iJobs Job Widget
iJobs General

Business Analyst - Banking - London - £550 - £650

£550 - £650 per day: Orgtel: Business Analyst - Traded Credit Risk - Investmen...

Data Insight Manager - Marketing

£32000 - £35000 Per Annum: Clearwater People Solutions Ltd: Our client based o...

Data Centre Engineer - Linux, Redhat, Solaris, SAN, Puppet

£55000 per annum: Harrington Starr: A financial software vendor at the forefro...

.NET Developer

£600 per day: Harrington Starr: .NET Developer C#, WPF,BLL, MSMQ, SQL, GIT, SQ...

Day In a Page

Read Next
One calculation suggests that Isis has recruited more British Muslims than the 600 or so who serve in the British Armed Forces  

Jihadi John and his fellow Isis fighters from the UK are flippant, fanatical... and distinctly British

Boyd Tonkin
8,000 white-clawed crayfish are forecast to perish in the River Allen as a result of the plague  

Errors and Omissions: Plagued by an inappropriate use of a metaphor

Guy Keleny
Air strikes? Talk of God? Obama is following the jihadists’ script

Air strikes? Talk of God? Obama is following the jihadists’ script

The President came the nearest he has come yet to rivalling George W Bush’s gormless reaction to 9/11 , says Robert Fisk
Ebola outbreak: Billy Graham’s son declares righteous war on the virus

Billy Graham’s son declares righteous war on Ebola

A Christian charity’s efforts to save missionaries trapped in Africa by the crisis have been justifiably praised. But doubts remain about its evangelical motives
Jeremy Clarkson 'does not see a problem' with his racist language on Top Gear, says BBC

Not even Jeremy Clarkson is bigger than the BBC, says TV boss

Corporation’s head of television confirms ‘Top Gear’ host was warned about racist language
Nick Clegg the movie: Channel 4 to air Coalition drama showing Lib Dem leader's rise

Nick Clegg the movie

Channel 4 to air Coalition drama showing Lib Dem leader's rise
Philip Larkin: Misogynist, racist, miserable? Or caring, playful man who lived for others?

Philip Larkin: What will survive of him?

Larkin's reputation has taken a knocking. But a new book by James Booth argues that the poet was affectionate, witty, entertaining and kind, as hitherto unseen letters, sketches and 'selfies' reveal
Madame Tussauds has shown off its Beyoncé waxwork in Regent's Park - but why is the tourist attraction still pulling in the crowds?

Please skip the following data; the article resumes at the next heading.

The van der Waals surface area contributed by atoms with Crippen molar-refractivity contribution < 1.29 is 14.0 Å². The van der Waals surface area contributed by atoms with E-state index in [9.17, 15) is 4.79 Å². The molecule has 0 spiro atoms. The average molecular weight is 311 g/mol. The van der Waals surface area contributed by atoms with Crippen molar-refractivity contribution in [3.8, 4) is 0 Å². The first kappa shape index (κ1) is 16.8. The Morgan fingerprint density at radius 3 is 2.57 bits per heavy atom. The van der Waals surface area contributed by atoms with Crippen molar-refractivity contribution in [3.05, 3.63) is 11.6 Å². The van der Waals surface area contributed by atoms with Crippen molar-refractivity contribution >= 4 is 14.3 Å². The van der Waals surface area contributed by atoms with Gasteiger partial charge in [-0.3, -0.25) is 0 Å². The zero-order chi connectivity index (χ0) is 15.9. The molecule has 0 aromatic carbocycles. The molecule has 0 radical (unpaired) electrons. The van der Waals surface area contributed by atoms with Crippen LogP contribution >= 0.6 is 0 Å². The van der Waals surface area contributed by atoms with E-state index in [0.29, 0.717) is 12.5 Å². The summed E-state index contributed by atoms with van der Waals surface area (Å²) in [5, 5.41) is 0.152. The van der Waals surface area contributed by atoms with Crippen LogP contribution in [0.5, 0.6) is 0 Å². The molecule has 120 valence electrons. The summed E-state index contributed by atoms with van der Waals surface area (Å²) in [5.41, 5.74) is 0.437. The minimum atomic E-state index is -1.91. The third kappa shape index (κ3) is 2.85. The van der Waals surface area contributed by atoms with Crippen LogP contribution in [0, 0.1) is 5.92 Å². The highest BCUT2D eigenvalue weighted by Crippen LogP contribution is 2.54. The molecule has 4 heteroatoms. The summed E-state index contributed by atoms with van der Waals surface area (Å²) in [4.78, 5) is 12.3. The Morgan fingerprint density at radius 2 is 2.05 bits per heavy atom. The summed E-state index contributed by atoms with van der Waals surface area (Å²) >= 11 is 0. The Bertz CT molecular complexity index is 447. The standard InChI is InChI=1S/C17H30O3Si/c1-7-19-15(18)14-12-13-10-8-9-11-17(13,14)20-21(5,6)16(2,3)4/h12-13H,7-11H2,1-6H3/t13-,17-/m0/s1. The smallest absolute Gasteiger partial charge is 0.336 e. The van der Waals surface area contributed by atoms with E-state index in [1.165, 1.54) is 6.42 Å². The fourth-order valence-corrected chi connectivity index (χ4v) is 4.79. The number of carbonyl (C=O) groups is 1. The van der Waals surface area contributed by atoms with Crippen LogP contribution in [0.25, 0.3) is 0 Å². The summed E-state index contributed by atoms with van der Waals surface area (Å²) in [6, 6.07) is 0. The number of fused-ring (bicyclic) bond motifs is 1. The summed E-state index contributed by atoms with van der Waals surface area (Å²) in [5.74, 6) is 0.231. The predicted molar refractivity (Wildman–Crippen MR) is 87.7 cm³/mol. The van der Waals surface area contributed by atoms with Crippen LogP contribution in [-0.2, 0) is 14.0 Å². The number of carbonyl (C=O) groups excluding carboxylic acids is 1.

Waxing lyrical

Madame Tussauds has shown off its Beyoncé waxwork in Regent's Park - but why is the tourist attraction still pulling in the crowds?
Texas forensic astronomer finally pinpoints the exact birth of impressionism

Revealed (to the minute)

The precise time when impressionism was born
From slow-roasted to sugar-cured: how to make the most of the British tomato season

Make the most of British tomatoes

The British crop is at its tastiest and most abundant. Sudi Pigott shares her favourite recipes
10 best men's skincare products

Face it: 10 best men's skincare products

Oscar Quine cleanses, tones and moisturises to find skin-savers blokes will be proud to display on the bathroom shelf
Malky Mackay allegations: Malky Mackay, Iain Moody and another grim day for English football

Mackay, Moody and another grim day for English football

The latest shocking claims do nothing to dispel the image that some in the game on these shores exist in a time warp, laments Sam Wallace
La Liga analysis: Will Barcelona's hopes go out of the window?

Will Barcelona's hopes go out of the window?

Pete Jenson starts his preview of the Spanish season, which begins on Saturday, by explaining how Fifa’s transfer ban will affect the Catalans
Middle East crisis: We know all too much about the cruelty of Isis – but all too little about who they are

We know all too much about the cruelty of Isis – but all too little about who they are

Now Obama has seen the next US reporter to be threatened with beheading, will he blink, asks Robert Fisk
Neanderthals lived alongside humans for centuries, latest study shows

Final resting place of our Neanderthal neighbours revealed

Bones dated to 40,000 years ago show species may have died out in Belgium species co-existed
Scottish independence: The new Scots who hold fate of the UK in their hands

The new Scots who hold fate of the UK in their hands

Scotland’s immigrants are as passionate about the future of their adopted nation as anyone else
Britain's ugliest buildings: Which monstrosities should be nominated for the Dead Prize?

Blight club: Britain's ugliest buildings

Following the architect Cameron Sinclair's introduction of the Dead Prize, an award for ugly buildings, John Rentoul reflects on some of the biggest blots on the UK landscape